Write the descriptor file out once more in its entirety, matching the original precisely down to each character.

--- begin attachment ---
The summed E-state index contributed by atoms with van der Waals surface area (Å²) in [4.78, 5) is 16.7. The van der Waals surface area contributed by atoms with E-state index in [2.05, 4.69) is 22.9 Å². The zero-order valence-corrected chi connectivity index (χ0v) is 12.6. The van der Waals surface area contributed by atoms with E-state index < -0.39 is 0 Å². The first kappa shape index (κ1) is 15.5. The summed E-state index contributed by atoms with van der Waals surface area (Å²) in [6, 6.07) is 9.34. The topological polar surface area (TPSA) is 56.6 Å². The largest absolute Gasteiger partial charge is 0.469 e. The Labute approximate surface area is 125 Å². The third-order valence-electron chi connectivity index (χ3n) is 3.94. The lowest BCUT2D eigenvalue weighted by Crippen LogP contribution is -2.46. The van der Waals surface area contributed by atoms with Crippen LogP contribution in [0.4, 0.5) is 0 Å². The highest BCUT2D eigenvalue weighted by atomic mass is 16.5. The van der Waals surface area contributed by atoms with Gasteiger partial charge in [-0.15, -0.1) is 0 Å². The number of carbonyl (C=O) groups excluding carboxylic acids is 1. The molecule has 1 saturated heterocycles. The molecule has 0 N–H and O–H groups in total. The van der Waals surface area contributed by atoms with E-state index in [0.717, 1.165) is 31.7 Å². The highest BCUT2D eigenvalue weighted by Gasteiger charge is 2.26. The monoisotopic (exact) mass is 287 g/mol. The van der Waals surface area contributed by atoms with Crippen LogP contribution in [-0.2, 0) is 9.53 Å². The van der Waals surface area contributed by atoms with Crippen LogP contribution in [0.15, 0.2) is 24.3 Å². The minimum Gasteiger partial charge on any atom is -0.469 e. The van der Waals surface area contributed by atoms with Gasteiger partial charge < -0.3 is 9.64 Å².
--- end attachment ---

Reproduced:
The summed E-state index contributed by atoms with van der Waals surface area (Å²) in [4.78, 5) is 16.7. The van der Waals surface area contributed by atoms with E-state index in [2.05, 4.69) is 22.9 Å². The zero-order valence-corrected chi connectivity index (χ0v) is 12.6. The van der Waals surface area contributed by atoms with E-state index < -0.39 is 0 Å². The first kappa shape index (κ1) is 15.5. The summed E-state index contributed by atoms with van der Waals surface area (Å²) in [6, 6.07) is 9.34. The topological polar surface area (TPSA) is 56.6 Å². The largest absolute Gasteiger partial charge is 0.469 e. The Labute approximate surface area is 125 Å². The third-order valence-electron chi connectivity index (χ3n) is 3.94. The lowest BCUT2D eigenvalue weighted by Crippen LogP contribution is -2.46. The van der Waals surface area contributed by atoms with Crippen LogP contribution in [0.4, 0.5) is 0 Å². The highest BCUT2D eigenvalue weighted by atomic mass is 16.5. The van der Waals surface area contributed by atoms with Gasteiger partial charge in [-0.15, -0.1) is 0 Å². The number of carbonyl (C=O) groups excluding carboxylic acids is 1. The molecule has 1 saturated heterocycles. The molecule has 0 N–H and O–H groups in total. The van der Waals surface area contributed by atoms with E-state index in [0.717, 1.165) is 31.7 Å². The highest BCUT2D eigenvalue weighted by Gasteiger charge is 2.26. The monoisotopic (exact) mass is 287 g/mol. The van der Waals surface area contributed by atoms with Crippen LogP contribution in [-0.2, 0) is 9.53 Å². The van der Waals surface area contributed by atoms with Crippen LogP contribution in [0.15, 0.2) is 24.3 Å². The minimum Gasteiger partial charge on any atom is -0.469 e. The van der Waals surface area contributed by atoms with Gasteiger partial charge < -0.3 is 9.64 Å².